I’m not the world’s best networker. I’m an introvert, so it takes a lot out of me to get out there and try to connect with others. But I make the effort when I attend conferences like the Financial Blogger Conference.
I’ve gone every year, and I have always made an effort to network. This year, though, I paid closer attention to the mechanics of networking. Mostly, though, I learned from watching others. Here are some of the things I learned about networking:
Show Interest in Others
One of the best things you can do while networking is to show interest in others. Yes, the ultimate goal of networking is to advance your own career and get a little help with your endeavors. However, that shouldn’t be the only thing you think about.
You need to show interest in others. When you are genuinely interested in others, it shows. They respond to you, and they will remember that you listened to them. At FinCon, I was really impressed with Jaime Tardy and her obvious interest in other people. Even though I didn’t spend much time speaking with her, I did watch her interactions with others. And she was always interested in what they were saying.
Make sure you are giving, not just taking.
Know What You Do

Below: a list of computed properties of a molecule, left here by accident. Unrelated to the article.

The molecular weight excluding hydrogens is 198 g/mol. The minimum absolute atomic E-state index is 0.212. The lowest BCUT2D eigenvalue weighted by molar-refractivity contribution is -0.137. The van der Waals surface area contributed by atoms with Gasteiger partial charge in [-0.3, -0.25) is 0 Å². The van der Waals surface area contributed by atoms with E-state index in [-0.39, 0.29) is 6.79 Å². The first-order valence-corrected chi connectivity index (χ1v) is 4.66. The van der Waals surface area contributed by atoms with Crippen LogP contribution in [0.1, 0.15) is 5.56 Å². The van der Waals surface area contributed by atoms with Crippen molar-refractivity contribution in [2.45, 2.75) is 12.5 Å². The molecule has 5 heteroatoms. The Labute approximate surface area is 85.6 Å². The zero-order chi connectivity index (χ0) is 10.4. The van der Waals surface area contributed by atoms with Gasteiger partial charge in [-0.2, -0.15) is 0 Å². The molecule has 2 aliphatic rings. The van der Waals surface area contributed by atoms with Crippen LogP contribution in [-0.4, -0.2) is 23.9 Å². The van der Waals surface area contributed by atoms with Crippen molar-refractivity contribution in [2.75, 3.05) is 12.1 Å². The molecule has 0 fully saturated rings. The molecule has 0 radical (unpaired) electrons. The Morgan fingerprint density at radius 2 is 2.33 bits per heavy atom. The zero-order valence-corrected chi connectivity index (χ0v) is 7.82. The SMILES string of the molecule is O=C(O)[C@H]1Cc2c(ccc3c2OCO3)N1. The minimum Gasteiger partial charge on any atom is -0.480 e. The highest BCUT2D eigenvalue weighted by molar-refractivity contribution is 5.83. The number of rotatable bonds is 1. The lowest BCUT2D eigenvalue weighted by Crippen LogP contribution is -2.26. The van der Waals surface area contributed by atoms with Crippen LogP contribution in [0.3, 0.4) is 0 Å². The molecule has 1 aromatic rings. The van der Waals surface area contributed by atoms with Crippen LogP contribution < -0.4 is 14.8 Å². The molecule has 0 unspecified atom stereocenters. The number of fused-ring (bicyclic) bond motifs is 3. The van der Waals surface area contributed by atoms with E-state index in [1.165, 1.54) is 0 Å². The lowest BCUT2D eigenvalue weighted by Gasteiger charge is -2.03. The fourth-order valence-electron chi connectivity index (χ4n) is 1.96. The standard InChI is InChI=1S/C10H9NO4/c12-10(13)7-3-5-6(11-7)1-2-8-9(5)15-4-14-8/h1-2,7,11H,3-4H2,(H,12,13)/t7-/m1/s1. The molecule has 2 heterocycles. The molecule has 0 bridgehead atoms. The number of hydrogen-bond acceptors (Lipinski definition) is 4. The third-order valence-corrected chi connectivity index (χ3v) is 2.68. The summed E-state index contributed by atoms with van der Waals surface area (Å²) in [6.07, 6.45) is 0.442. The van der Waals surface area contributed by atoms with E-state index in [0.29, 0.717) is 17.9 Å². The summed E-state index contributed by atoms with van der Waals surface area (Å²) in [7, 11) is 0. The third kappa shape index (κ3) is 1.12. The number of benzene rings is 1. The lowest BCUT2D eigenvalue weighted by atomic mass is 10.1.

I’m in the process of fine-tuning what I do. This makes it hard to network sometimes, since I don’t always have my “elevator pitch” down pat. One thing I noticed about Jason Steele is that he knows exactly what he does — and he articulates it very well. When networking, the ability to describe what you do is important, since it can provide others with an immediate idea of how you might be able to help them. Pinpoint what you do, and share it with others, and they can see your value. Even if the person you’re talking with doesn’t need your skill set, chances are that he or she knows someone who does. I met several people last week who said, “I know just who to introduce you to!”
This is something that I don’t have to work on. I’m always myself. Sometimes I’m a more boisterous version of myself as I work to interact, but I’m always genuine. It’s even easier to be genuine since my mild ADD means that I’m occasionally socially inept and I make “out there” comments.
People can tell when you’re being fake. I was in a group with a few other people when someone joined in. He wasn’t being very genuine, and we could all tell. When he left, a couple of the others commented on how it was difficult to carry on the flow with someone so obviously fake butting in.
Meet New People
Finally, meet new people. Jim Wang and Steve Chou both make it a point to meet at least five new people when they attend conferences. That’s smart. It’s not something I do, since I have a hard time going up to people and introducing myself. However, I do try to be open so that when other people approach me I am friendly. Sadly, the only way I meet new people is when they introduce themselves to me. It’s something I need to work on.
What about you? What are your best networking tips?